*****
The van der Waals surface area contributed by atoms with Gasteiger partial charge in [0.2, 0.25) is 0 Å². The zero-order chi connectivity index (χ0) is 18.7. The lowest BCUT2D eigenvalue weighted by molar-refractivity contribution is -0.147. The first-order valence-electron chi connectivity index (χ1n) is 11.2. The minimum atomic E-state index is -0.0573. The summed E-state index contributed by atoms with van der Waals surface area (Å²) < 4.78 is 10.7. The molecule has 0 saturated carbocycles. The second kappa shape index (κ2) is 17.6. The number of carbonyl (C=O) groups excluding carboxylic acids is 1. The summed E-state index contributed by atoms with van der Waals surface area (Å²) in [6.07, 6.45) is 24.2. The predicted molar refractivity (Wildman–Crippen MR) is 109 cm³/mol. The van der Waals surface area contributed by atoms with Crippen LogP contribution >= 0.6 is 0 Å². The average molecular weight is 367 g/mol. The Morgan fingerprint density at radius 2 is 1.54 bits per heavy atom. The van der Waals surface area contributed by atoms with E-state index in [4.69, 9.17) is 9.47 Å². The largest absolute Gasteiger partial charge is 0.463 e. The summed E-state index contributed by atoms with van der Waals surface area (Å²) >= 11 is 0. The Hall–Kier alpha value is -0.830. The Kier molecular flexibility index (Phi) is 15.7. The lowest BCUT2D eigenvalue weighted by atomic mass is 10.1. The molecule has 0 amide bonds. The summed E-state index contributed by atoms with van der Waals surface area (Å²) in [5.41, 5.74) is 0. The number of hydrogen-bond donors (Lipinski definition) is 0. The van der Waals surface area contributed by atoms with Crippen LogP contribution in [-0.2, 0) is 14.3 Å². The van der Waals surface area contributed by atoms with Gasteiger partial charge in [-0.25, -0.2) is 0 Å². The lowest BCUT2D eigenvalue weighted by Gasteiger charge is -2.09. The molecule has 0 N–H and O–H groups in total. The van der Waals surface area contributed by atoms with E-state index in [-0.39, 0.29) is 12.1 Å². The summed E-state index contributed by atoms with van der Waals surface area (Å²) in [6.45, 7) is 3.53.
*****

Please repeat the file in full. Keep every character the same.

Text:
The van der Waals surface area contributed by atoms with Gasteiger partial charge in [0.2, 0.25) is 0 Å². The zero-order chi connectivity index (χ0) is 18.7. The lowest BCUT2D eigenvalue weighted by molar-refractivity contribution is -0.147. The first-order valence-electron chi connectivity index (χ1n) is 11.2. The minimum atomic E-state index is -0.0573. The summed E-state index contributed by atoms with van der Waals surface area (Å²) < 4.78 is 10.7. The molecule has 0 saturated carbocycles. The second kappa shape index (κ2) is 17.6. The number of carbonyl (C=O) groups excluding carboxylic acids is 1. The summed E-state index contributed by atoms with van der Waals surface area (Å²) in [6.07, 6.45) is 24.2. The predicted molar refractivity (Wildman–Crippen MR) is 109 cm³/mol. The van der Waals surface area contributed by atoms with Crippen LogP contribution >= 0.6 is 0 Å². The average molecular weight is 367 g/mol. The Morgan fingerprint density at radius 2 is 1.54 bits per heavy atom. The van der Waals surface area contributed by atoms with E-state index in [4.69, 9.17) is 9.47 Å². The largest absolute Gasteiger partial charge is 0.463 e. The summed E-state index contributed by atoms with van der Waals surface area (Å²) >= 11 is 0. The Hall–Kier alpha value is -0.830. The Kier molecular flexibility index (Phi) is 15.7. The lowest BCUT2D eigenvalue weighted by atomic mass is 10.1. The molecule has 0 amide bonds. The summed E-state index contributed by atoms with van der Waals surface area (Å²) in [5.41, 5.74) is 0. The number of hydrogen-bond donors (Lipinski definition) is 0. The van der Waals surface area contributed by atoms with Crippen LogP contribution in [-0.2, 0) is 14.3 Å². The van der Waals surface area contributed by atoms with Gasteiger partial charge in [-0.25, -0.2) is 0 Å². The lowest BCUT2D eigenvalue weighted by Gasteiger charge is -2.09. The molecule has 0 N–H and O–H groups in total. The van der Waals surface area contributed by atoms with E-state index in [-0.39, 0.29) is 12.1 Å². The summed E-state index contributed by atoms with van der Waals surface area (Å²) in [6.45, 7) is 3.53.